Positive feelings related to being appreciated and accepted increase our self-confidence because the more our choices and behaviors are praised, the more we want to repeat them. The need for this type of positive reinforcement may become addictive. When we receive praise, even clearly false praise, our brain secretes hormones such as serotonin and endorphins that make us feel good. When somebody tells us that we are beautiful or that we are great at some activity, we will want to adopt this opinion for ourselves, especially if there are other social or emotional advantages associated with this way of thinking. It is not surprising that children will surround themselves with those people who laugh at their jokes and accept or ignore their weaknesses. In other words, they feel loved and accepted and begin to believe in a vision of themselves that is better than one they might have created on their own. Instead of thinking that “people love me for who I am,” they believe that “people love me for who they say I am.” Unfortunately, high self-esteem built on external praise will not necessarily increase one’s self-confidence. In fact, those who rely on these artificial images may become potential victims. In their race to become this person that others have created for them, they are forced constantly to compare themselves with others and seek continuous feedback. Although outwardly they may exude success, importance and power, their self-image is very fragile and can be destroyed anytime by a single negative comment, so much so that a shrug of someone’s shoulders at a public gathering can throw them into despair. In other words, high self-esteem based on external input doesn’t guarantee high self-confidence. Real self-confidence is built internally through childhood experiences wherein the child tests himself and his limits through a process of socialization based on reciprocal rather than one-way interactions.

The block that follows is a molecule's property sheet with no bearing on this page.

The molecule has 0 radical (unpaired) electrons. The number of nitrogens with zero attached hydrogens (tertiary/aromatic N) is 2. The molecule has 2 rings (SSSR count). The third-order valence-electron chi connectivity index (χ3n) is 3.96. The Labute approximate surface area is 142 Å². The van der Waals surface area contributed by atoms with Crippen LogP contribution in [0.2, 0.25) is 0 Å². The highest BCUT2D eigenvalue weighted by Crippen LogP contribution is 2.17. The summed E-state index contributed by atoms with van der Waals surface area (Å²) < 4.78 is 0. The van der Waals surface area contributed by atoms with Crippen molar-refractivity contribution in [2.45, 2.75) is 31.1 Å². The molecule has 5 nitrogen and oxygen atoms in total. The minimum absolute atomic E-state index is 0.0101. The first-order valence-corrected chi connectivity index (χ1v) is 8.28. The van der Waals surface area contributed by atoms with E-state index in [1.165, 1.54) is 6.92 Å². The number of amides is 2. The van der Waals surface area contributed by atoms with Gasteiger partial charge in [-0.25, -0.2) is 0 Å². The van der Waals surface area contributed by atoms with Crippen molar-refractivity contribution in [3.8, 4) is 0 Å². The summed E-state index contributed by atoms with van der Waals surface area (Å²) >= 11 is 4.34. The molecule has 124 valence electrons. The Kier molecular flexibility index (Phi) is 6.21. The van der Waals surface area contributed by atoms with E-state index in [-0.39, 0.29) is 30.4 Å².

We now believe that crystallization of a person’s identity happens during the teen years. Fostering self-awareness at that time is crucial. At age 12, children usually start to compare themselves with others. They form beliefs about themselves based on the feedback they get from their peers. In this respect, some of the statistics are very concerning. Among high school students, over 70% of girls avoid attending school, when they feel bad about their looks or believe that they are not good enough in some way, and 75% of girls with low self-esteem engage in cutting, bullying, smoking, drinking, or suffer from eating disorders. More than 40% of boys regularly exercise, but only with the primary goal of getting stronger or looking better. In fact, 20% of teens will experience significant depression before they reach adulthood.